20th Anniversary Revisited This Week On Riverwalk Jazz


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On Memorial Day Weekend 1989, Riverwalk Jazz made its national debut. This week, to celebrate over twenty years on the air, we revisit our first national broadcast, a program with piano legend Dick Hyman devoted to Fats Waller.

Since that first national broadcast, Dick Hyman has joined us for so many radio shows that we sometimes think of him as the eighth member of The Jim Cullum Jazz Band. Dick is a renowned specialist in historical piano jazz styles; especially the difficult ‘stride’ style of Fats Waller in which the left hand provides a steady, pulsing ground rhythm while the right hand plays syncopated, detailed melodies and rhythmic riffs.

This week, Dick Hyman teams up with pianist John Sheridan to lend their two-piano magic to our tribute to Waller’s musical legacy.

The program is distributed in the US by Public Radio International. You can also drop in on a continuous stream of shows at the Stanford Archive of Recorded Sound.

Fats Waller’s musical beginnings were based on a close association with his mentor, stride piano master James P. Johnson, from whom he also received a solid grounding in classical piano technique and repertoire. Through his admirer George Gershwin, Waller had a rare opportunity to study advanced harmony, counterpoint and composition with Leopold Godowsky. Fats would henceforth aspire to ‘serious’ composition, later reflected in solo piano pieces such as “Piccadilly” and “Bond Street,” which Waller composed while on a tour of Britain in the 1930s.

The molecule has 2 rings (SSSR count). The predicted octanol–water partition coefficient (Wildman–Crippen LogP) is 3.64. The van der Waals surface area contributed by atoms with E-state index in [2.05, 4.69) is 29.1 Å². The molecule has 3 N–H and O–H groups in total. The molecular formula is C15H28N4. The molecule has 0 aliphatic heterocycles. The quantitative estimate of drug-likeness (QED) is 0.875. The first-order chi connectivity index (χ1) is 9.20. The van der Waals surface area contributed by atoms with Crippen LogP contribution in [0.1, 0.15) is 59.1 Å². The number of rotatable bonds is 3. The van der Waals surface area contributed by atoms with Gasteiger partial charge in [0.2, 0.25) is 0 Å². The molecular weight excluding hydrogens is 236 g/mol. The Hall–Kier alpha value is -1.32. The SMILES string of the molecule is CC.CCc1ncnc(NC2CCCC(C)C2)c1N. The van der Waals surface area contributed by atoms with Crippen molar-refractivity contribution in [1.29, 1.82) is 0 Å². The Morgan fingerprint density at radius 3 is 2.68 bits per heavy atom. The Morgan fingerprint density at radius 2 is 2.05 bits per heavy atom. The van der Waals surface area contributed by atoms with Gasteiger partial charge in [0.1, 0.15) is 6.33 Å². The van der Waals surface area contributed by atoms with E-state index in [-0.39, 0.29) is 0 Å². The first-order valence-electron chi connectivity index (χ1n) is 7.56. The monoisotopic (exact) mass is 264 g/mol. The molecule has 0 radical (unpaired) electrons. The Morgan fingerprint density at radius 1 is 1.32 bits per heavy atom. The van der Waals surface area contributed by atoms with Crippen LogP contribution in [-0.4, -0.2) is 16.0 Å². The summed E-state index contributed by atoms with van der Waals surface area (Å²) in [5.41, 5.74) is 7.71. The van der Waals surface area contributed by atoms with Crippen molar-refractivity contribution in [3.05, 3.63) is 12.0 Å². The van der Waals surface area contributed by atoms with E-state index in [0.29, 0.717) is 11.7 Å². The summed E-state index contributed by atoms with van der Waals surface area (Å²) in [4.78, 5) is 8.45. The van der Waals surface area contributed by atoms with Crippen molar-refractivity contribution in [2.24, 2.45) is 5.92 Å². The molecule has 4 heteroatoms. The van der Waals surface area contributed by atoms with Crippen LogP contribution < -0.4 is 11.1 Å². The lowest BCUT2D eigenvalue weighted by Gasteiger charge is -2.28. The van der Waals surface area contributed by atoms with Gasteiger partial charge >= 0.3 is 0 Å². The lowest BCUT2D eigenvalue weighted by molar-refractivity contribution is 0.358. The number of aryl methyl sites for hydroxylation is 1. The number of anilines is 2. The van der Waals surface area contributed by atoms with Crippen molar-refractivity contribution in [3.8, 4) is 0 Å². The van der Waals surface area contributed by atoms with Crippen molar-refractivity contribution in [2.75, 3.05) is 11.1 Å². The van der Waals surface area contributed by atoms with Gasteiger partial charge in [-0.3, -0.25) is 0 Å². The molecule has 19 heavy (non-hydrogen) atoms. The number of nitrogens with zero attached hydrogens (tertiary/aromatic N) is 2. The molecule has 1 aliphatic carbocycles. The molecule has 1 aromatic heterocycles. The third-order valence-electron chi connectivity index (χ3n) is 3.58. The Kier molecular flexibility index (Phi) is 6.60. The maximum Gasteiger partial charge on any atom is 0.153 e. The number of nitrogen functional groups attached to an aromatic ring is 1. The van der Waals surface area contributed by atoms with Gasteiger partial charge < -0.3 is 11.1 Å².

In the late 1920s, Waller made a living playing Harlem ‘rent parties’ where competitive ‘cutting contests’ between solo pianists were part of the action. Waller’s stride classics, “This Joint is Jumpin,” “The Minor Drag” and “A Handful of Keys” come straight out of that experience. Our show this week features 4-handed, 2-piano arrangements of these great works in definitive performances by Hyman and Sheridan.

Waller was a prolific composer of popular tunes today considered classic ‘evergreens’ of the Great American Songbook. Many were conceived as songs for cabaret shows, such as “Ain’t Misbehavin’” and “Black and Blue” from the Harlem revue Connie’s Hot Chocolates.

Fats Waller enjoyed a successful and highly visible career in the 1930s and early '40s. He recorded hundreds of light-hearted discs for the RCA Bluebird label with a small group of hot jazz players, Fats Waller and His Rhythm. He composed songs for more popular stage works and appeared in several Hollywood movies, including Stormy Weather.

Fats Waller said, “It is my contention, and always has been, that the thing that makes a tune click is the melody, and give the public four bars of that to dig their teeth into, and you have a killer-diller…It’s melody that gives variety to the ear.”

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